© 2017 by THS Remote Supports

Phone: 855-244-1711

Frequently Asked Questions

  • What is Remote Monitoring Technology and what can it provide?

    • Remote Monitoring Technology or Remote Support Services (RSS) can include but is not limited to: sensors, intercoms, alarms, call pendants, cameras, audio monitors, cell phones, security systems, remote monitors, wander guards/alerts, and oven and stove top safety features. These devices can:

      • Assist in maintaining your privacy and independence.

      • Enhance your quality of care when support is already in place.

      • Give peace of mind that you will be assisted or others will be notified in a time frame you determined.

      • Track patterns or trends in your lifestyle that may help you live a better life.

 

  • How Does RSS Work?

    • The sensors report to a centralized hub in the home which transmit data to the cloud.  That information in continuously viewed by THS Monitoring specialists to ensure no data is missed.  We work with the team to create an individualized plan to meet health and safety requirements.  Once a plan is in place, our Monitors know exactly how to respond in the case of an alert.  A call tree is also put in place to ensure someone is there to receive the data and make the necessary calls.  We believe Remote Monitoring is a great way to increase the independence of an Individual, save money and ensure health and safety!

 

  • What about Cameras?

    • Using Cameras as part of your Remote Support System is COMPLETELY UP TO YOU.  THS has solutions that will ensure health and safety with or without cameras.

 

  • How Long does it take to start Remote Support Services?

    • This is completely dependent on the Individual and how comfortable they are with turning on services.  THS can have everything installed and functional within 1 week.

 

  • How do you Transition someone to RS Services?

    • This depends on the comfort level of the Individual receiving the services.  There are many options here and we can accommodate whatever the team identifies as the safest method, but typically, we will transition individuals in one of 2 ways:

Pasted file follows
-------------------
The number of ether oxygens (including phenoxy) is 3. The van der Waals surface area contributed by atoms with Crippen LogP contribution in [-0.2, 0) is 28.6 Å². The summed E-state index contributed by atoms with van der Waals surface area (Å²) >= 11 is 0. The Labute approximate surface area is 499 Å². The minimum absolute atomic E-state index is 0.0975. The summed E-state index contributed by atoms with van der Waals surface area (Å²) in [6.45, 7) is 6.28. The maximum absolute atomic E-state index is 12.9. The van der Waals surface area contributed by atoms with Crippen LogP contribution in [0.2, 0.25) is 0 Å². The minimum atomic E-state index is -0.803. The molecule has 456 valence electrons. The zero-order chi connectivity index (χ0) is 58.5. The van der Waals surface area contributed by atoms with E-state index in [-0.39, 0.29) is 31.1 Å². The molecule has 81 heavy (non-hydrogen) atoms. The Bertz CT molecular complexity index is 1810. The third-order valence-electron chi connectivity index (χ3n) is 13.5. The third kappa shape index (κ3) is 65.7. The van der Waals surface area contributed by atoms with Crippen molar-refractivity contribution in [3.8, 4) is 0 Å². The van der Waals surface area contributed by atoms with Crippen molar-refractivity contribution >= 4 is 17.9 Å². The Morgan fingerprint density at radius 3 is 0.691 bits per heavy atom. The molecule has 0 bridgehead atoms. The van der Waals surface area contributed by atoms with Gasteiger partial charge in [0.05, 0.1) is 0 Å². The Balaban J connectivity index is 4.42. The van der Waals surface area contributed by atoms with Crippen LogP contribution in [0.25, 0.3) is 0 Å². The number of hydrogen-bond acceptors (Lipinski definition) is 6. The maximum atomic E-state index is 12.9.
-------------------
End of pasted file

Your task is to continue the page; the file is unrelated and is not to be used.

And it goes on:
• Immediate Transition: This method identifies a date for the services to be turned on and RM services begin.

      • Gentle Transition:  With this method, we can gradually back off staff little by little until Staff are completely replace by the RM services.  This process is time specific to each individual to ensure their comfort and therefore varies in the time to implement.

 

  • What happens in the morning?

    • There are several different ways to ensure an Individual has support in the mornings.  Some of the most common solutions are:

      • A staff member is sent to the Individuals home to make sure the morning routine and schedule is adhered to.

      • THS can monitor the Individual and assist them with prompts, alerts and motivation in the morning so they can stay on schedule.

  • How fast can a caregiver get to my home if there is an emergency?

    • As a part of the licensing process, your Provider must develop and provide you with policies, procedures, and response protocols. You must give your consent before use of technology is implemented. The statute requires that “The backup support person shall arrive at the individual's residence within a reasonable amount of time (to be specified in the individual service plan) when a request for in-person assistance is made”(5123:2-9-35(D)(2)(k)(ii)). This provision is to ensure you and your Provider practice how to respond per the protocol established for you. If you live in your own home or another licensed or non-licensed home, you should ask your Provider for the same procedures and protocols to ensure you are comfortable with the level of risk present with whatever response time is decided upon.

 

  • What does Remote Support Technology look like for me?

    • You will have an individually designed response protocol specifying which situations will require an onsite caregiver to respond, which scenarios require a remote caregiver to respond, and which scenarios require no response.

 

Below are some scenarios of how technology can be used to give you more independence while meeting health and safety needs. Specific response protocols should be documented in the individual’s care plan.